Character strengths can also be categorized based on a five-factor classification (Martínez-Martí & Ruch, 2017; Peterson & Seligman, 2004). As described in Table 2, these five classifications include restraint strengths, intellectual strengths, interpersonal strengths, emotional strengths, and theological strengths. Because Peterson and Seligman’s original six-virtue classification is generally considered theoretical, some researchers have opted for this five-factor classification of character strengths when researching character strengths (Harzer & Ruch, 2015; Martínez-Martí & Ruch, 2017; Najderska & Cieciuch, 2018; Peterson & Seligman, 2004).
The Value in Action Inventory of Strengths (VIA-IS) is the most common assessment used to measure the degree of one’s character strengths (McGrath, 2015a). The VIA-IS is the full version of the test, which consists of 240 items. It intends to produce separate scores for the 24 character strengths and the classifications of character strengths (including the six-virtue classification and five-factor classification). As the scale became more popular, Peterson and Seligman (2004) developed shorter versions for the VIA-IS to make the scale more accessible and user-friendly, including the VIA-72 (which has 72 items). The VIA-72 has validity coefficients ranging from 0.36 to 0.48, which indicates validity, and a Cronbach’s alpha of > .70, which indicates reliability (Peterson & Seligman, 2004). Researchers indicated there is a need to examine the relationships between character strengths and different ethics indicators to determine if character strengths are associated with ethics development as theorized (Han, 2019).
Ethical Engagement, Character Strengths, and Online Teaching
Effective teaching is part of being an ethical faculty member (Corlett, 2014). With a higher level of ethical engagement, online faculty members are more motivated to perform at their best and more likely to engage in effective teaching practices (Sethy, 2018). Character strengths support individuals in becoming ethical agents, therefore, they can serve as effective tools for promoting ethical behavior of online faculty (McGovern, 2011; McGovern & Miller, 2008). Since character strengths are generally manifested in one’s behavior consistently across situations, they also serve as predispositions for effective teaching practices (McGovern, 2011; McGovern & Miller, 2008; McGrath, 2015b). Symbaluk and Howell (2018) found there to be relationships between faculty’s character strengths and outstanding teaching practices as rated by students. The findings revealed the character strengths, perspective, kindness, leadership, humor, creativity, zest, and fairness, to be the most observed traits by students among these members who engaged in highly regarded teaching practices. The findings suggest these strengths are linked to enhanced teaching performance of faculty members.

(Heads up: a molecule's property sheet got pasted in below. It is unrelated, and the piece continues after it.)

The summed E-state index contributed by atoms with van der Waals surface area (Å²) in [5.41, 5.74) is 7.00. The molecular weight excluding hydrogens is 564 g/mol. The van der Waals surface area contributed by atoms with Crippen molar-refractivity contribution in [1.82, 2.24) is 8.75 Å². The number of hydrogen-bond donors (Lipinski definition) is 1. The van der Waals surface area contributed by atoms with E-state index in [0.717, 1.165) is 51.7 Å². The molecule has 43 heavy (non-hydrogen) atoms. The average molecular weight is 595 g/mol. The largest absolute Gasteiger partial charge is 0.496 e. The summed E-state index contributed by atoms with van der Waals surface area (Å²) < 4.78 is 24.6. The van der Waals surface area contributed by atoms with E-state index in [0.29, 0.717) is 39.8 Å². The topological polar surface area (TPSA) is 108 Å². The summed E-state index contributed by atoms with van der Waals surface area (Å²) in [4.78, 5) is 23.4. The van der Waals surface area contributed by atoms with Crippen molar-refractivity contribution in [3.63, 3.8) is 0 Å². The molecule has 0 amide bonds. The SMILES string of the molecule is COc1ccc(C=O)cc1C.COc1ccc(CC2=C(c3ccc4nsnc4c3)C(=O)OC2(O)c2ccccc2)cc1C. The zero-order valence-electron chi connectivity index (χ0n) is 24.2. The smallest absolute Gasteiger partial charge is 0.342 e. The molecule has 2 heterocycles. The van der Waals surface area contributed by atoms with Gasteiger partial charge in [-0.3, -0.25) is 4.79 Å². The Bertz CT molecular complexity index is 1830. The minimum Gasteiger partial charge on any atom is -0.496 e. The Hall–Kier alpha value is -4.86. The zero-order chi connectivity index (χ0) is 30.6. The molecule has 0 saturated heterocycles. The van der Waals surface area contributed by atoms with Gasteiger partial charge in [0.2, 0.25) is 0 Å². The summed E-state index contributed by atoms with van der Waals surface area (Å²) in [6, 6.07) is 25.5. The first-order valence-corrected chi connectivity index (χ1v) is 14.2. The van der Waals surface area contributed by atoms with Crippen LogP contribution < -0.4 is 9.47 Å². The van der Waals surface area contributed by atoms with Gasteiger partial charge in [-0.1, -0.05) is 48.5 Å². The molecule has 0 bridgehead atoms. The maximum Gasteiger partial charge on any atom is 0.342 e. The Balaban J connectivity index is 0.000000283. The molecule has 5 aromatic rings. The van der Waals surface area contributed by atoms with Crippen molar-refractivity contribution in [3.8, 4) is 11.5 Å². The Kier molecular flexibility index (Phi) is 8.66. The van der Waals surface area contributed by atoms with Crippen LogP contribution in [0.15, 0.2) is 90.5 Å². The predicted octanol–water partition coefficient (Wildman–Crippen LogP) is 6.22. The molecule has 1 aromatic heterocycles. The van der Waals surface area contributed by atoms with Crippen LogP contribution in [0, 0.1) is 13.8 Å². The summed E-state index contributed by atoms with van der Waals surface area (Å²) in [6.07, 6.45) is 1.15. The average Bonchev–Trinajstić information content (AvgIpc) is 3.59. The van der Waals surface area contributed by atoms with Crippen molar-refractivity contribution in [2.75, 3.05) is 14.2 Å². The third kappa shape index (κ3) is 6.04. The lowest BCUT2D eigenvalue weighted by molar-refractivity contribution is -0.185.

Scholars agree that the work of a teacher involves the use of intellectual, interpersonal, and emotional skills (Ayers, 2001; McGovern, 2012; Symbaluk & Howell, 2018). Thus, some types of character strengths from Peterson and Seligman’s (2004) five-factor classification, such as intellectual, interpersonal, and emotional strengths, can be especially useful tools for meeting the unique challenges of online instruction. Intellectual strengths (which include creativity, curiosity, love of learning, and appreciation of beauty and excellence) refer to one’s enthusiasm for creativity (Duan & Ho, 2018). They facilitate problem-solving and knowledge acquisition (Harzer & Ruch, 2015). Interpersonal strengths (which include kindness, love, leadership, teamwork, and humor) involve one’s love, concern for others, and gratitude (Duan & Ho, 2018). They help individuals handle social interactions positively and sustain relationships with others (Harzer & Ruch, 2015). Emotional strengths (which include bravery, hope, self-regulation, and zest) concern responding to emotional experience in a vulnerable way (Peterson & Seligman, 2004). This quality enables individuals to use positive coping strategies under stress (Harzer & Ruch, 2015).